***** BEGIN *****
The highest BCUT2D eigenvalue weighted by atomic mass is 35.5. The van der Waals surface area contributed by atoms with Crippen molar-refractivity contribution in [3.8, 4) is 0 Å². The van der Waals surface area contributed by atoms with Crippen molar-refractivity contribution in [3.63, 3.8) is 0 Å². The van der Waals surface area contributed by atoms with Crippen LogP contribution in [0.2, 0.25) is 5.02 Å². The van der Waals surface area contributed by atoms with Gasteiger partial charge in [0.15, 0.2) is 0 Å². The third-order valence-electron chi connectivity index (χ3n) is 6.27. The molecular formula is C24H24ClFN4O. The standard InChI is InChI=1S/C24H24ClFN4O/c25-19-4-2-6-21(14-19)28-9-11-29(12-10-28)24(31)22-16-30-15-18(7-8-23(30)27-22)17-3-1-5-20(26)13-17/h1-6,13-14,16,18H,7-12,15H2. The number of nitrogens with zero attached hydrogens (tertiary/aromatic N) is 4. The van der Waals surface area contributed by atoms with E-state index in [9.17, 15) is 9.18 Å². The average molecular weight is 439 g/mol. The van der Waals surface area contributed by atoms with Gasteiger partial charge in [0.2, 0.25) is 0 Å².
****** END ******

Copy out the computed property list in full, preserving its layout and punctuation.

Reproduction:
The highest BCUT2D eigenvalue weighted by atomic mass is 35.5. The van der Waals surface area contributed by atoms with Crippen molar-refractivity contribution in [3.8, 4) is 0 Å². The van der Waals surface area contributed by atoms with Crippen molar-refractivity contribution in [3.63, 3.8) is 0 Å². The van der Waals surface area contributed by atoms with Crippen LogP contribution in [0.2, 0.25) is 5.02 Å². The van der Waals surface area contributed by atoms with Gasteiger partial charge in [0.15, 0.2) is 0 Å². The third-order valence-electron chi connectivity index (χ3n) is 6.27. The molecular formula is C24H24ClFN4O. The standard InChI is InChI=1S/C24H24ClFN4O/c25-19-4-2-6-21(14-19)28-9-11-29(12-10-28)24(31)22-16-30-15-18(7-8-23(30)27-22)17-3-1-5-20(26)13-17/h1-6,13-14,16,18H,7-12,15H2. The number of nitrogens with zero attached hydrogens (tertiary/aromatic N) is 4. The van der Waals surface area contributed by atoms with E-state index in [9.17, 15) is 9.18 Å². The average molecular weight is 439 g/mol. The van der Waals surface area contributed by atoms with Gasteiger partial charge in [0.2, 0.25) is 0 Å².